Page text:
Art and narrative therapy align perfectly in the art of story cloths. Using fabric helps to bring the unspeakable to light in a tactile, and non-threatening way, externalizing the story and allowing for alternative stories to arise verbally and visually. Cross-cultural traditions of sewing in community have been used by women to organize, build relationships, agitate, advocate, grieve, and heal. Traumatic experiences can be expressed using fabric and thread—the process exemplifies Bruce Perry’s Neurodevelopmental Model of working with trauma using relevant, rhythmic, repetitive, relational, and rewarding activities. This workshop explores the power of “women’s work” and how returning to the art and craft of sewing in this technological age provides an opportunity to slow down, think deeply, and join with others in creative community. Participants will sew their own story cloth; materials provided, but feel free to bring special fabric scraps to use and consider what story needs to be told.
Participants will be able to:
- Recognize how narrative textile creation is used primarily by women from around the world to tell their stories of loss and trauma, resilience and hope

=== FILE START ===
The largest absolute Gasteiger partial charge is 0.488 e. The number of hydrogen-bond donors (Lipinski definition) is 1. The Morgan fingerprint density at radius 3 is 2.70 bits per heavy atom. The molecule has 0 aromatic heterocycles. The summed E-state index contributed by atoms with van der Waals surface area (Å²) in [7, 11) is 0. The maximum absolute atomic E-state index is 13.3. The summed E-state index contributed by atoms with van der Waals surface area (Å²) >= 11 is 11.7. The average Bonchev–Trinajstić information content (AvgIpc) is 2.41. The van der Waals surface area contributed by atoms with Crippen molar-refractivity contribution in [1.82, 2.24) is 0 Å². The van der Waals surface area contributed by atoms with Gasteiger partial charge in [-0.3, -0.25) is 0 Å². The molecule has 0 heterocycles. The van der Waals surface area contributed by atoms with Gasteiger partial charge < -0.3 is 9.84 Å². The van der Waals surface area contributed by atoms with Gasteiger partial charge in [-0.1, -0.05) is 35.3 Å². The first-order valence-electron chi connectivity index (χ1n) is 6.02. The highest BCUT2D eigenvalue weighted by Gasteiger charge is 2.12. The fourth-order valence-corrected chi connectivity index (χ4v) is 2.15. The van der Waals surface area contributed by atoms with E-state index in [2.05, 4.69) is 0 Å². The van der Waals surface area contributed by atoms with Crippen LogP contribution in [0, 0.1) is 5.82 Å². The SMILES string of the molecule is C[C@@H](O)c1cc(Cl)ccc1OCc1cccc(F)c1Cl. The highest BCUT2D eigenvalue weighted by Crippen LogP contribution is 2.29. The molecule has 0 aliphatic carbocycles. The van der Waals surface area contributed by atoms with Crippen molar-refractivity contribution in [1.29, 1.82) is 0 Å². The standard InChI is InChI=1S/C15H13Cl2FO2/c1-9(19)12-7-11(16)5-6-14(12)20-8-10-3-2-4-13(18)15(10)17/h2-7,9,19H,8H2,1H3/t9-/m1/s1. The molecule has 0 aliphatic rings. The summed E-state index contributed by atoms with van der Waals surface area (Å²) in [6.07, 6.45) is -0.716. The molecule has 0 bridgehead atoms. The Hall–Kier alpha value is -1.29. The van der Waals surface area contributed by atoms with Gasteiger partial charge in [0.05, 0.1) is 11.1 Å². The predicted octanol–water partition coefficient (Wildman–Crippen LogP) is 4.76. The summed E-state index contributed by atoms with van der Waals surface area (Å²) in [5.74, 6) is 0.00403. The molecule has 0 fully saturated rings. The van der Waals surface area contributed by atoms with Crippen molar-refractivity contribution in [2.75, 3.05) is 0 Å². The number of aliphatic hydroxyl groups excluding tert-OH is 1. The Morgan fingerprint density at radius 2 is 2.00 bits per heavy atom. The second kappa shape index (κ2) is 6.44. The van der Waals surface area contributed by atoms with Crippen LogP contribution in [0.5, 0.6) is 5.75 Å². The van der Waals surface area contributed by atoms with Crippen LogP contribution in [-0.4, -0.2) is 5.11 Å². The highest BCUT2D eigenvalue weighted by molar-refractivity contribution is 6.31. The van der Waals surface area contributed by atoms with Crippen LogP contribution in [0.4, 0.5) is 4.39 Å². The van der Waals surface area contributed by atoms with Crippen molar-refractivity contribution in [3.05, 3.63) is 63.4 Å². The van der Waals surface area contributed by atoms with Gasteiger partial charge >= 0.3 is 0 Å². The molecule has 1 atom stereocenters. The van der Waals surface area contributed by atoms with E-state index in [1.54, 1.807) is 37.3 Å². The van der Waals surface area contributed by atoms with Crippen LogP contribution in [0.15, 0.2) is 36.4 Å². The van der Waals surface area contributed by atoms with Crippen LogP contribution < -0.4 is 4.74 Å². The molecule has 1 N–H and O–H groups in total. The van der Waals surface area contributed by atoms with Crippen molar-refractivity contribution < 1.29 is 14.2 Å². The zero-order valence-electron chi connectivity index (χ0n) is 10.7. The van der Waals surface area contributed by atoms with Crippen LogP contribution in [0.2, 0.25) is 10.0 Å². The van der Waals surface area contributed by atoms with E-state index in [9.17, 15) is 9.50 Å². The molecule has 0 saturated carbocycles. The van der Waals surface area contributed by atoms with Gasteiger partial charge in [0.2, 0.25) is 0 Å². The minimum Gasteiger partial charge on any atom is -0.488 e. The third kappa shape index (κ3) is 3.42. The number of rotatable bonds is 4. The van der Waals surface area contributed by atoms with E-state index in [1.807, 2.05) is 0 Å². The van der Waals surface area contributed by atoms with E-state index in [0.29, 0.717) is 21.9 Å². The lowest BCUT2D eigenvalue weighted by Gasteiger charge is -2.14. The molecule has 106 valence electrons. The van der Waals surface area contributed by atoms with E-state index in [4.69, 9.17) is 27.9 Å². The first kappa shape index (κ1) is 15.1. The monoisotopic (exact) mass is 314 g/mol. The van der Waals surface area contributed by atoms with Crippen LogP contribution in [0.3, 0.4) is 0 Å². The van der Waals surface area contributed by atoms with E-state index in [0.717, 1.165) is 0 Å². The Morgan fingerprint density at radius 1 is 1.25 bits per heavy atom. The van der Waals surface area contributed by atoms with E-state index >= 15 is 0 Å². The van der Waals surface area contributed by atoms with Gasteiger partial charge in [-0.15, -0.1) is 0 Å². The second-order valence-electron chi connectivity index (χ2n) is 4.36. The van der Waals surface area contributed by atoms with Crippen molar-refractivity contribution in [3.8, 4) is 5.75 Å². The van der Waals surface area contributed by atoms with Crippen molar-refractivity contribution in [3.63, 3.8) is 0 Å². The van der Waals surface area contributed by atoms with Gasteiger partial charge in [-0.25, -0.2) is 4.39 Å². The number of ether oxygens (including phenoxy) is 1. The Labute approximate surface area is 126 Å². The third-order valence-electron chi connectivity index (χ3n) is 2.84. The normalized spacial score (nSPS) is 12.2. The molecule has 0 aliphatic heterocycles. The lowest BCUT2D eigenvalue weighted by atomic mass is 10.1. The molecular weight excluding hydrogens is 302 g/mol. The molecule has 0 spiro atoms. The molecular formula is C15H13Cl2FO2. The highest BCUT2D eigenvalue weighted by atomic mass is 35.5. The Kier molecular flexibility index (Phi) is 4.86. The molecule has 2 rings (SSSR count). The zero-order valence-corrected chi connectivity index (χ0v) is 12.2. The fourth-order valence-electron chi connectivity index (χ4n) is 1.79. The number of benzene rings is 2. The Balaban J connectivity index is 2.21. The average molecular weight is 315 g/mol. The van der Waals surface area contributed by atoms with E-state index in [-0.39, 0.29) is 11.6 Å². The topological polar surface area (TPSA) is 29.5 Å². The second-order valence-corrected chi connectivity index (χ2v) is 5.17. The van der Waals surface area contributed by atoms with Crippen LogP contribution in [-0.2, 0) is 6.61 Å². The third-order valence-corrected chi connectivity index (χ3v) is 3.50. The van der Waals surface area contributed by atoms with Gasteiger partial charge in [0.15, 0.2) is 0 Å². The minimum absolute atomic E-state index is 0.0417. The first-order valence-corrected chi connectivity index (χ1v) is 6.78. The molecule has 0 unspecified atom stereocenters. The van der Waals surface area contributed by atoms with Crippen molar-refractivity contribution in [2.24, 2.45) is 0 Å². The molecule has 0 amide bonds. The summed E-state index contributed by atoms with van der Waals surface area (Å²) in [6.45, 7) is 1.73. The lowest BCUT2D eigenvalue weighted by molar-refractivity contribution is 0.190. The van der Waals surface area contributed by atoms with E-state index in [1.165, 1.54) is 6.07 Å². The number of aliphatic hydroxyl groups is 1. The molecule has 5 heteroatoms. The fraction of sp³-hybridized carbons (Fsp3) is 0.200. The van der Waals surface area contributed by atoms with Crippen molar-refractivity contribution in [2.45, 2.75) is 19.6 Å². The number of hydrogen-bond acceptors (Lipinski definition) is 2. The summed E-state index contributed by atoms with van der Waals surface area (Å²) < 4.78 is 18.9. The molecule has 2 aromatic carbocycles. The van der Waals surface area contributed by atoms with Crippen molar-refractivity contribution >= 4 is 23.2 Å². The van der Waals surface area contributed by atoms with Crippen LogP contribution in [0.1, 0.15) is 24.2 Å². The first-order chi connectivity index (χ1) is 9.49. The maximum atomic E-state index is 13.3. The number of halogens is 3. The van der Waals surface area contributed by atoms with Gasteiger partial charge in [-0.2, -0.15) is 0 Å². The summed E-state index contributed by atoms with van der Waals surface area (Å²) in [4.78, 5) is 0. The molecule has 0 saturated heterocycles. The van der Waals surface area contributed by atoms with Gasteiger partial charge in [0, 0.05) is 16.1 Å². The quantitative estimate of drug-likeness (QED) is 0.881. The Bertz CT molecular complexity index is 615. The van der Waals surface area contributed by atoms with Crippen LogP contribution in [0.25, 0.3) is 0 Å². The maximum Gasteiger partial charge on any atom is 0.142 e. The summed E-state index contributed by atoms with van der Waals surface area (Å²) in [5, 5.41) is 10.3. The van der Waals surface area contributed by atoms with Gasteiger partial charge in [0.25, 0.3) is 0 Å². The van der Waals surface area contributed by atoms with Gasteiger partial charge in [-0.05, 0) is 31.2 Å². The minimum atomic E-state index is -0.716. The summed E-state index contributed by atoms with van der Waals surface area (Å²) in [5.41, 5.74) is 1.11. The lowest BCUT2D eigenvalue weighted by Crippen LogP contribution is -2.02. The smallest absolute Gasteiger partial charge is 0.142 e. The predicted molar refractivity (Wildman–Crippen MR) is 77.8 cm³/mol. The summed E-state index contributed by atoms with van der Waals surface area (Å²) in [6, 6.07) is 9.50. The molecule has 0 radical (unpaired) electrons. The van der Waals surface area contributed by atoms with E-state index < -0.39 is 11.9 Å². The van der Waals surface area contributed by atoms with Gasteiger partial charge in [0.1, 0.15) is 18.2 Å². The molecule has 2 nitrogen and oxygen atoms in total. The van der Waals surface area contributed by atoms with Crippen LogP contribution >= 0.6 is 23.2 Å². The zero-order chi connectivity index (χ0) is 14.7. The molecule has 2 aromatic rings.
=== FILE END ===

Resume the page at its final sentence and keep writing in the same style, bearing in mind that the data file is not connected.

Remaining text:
- Identify 3 ways of incorporating story cloths and narrative therapy into their own practice.
- Create their own story cloth using 3 classic stitches and understand how to use the process when working with clients.
Target Audience: Art Therapists, Counselors, Social Workers and other mental health professionals interested in expanding their knowledge base regarding art and narrative therapy practice through story cloth. Content will be intermediate to advanced.
9:45-10:00 Registration and Welcome
10:00-1:00 Introduction, background information & discussion; begin story cloths
1:00-1:45 Lunch (provided)
1:45-2:45 Stitch demo, layout & design, work on story cloths
3:00-4:50 Work on cloths; application and discussion
4:50-5:00 Evaluations and Certificate Issuance
Lisa Raye Garlock, MS, ATR-BC, ATCS, LCPAT
Lisa Raye Garlock is Clinical Placement Coordinator, Assistant Professor, and AT Gallery Manager at the George Washington University Graduate Art Therapy Program. She also works with the international non-profit, Common Threads Project, co-training therapists in using story cloths, along with other interventions to help women recover from the trauma of gender-based violence. Her recent sabbatical projects included creating the Storycloth Database, an online resource that highlights collections of story cloths that focus on human rights issues. She was also able to focus on her own story cloth work, creating a series of cloths relating to the current immigration issues and other human rights topics here in the US.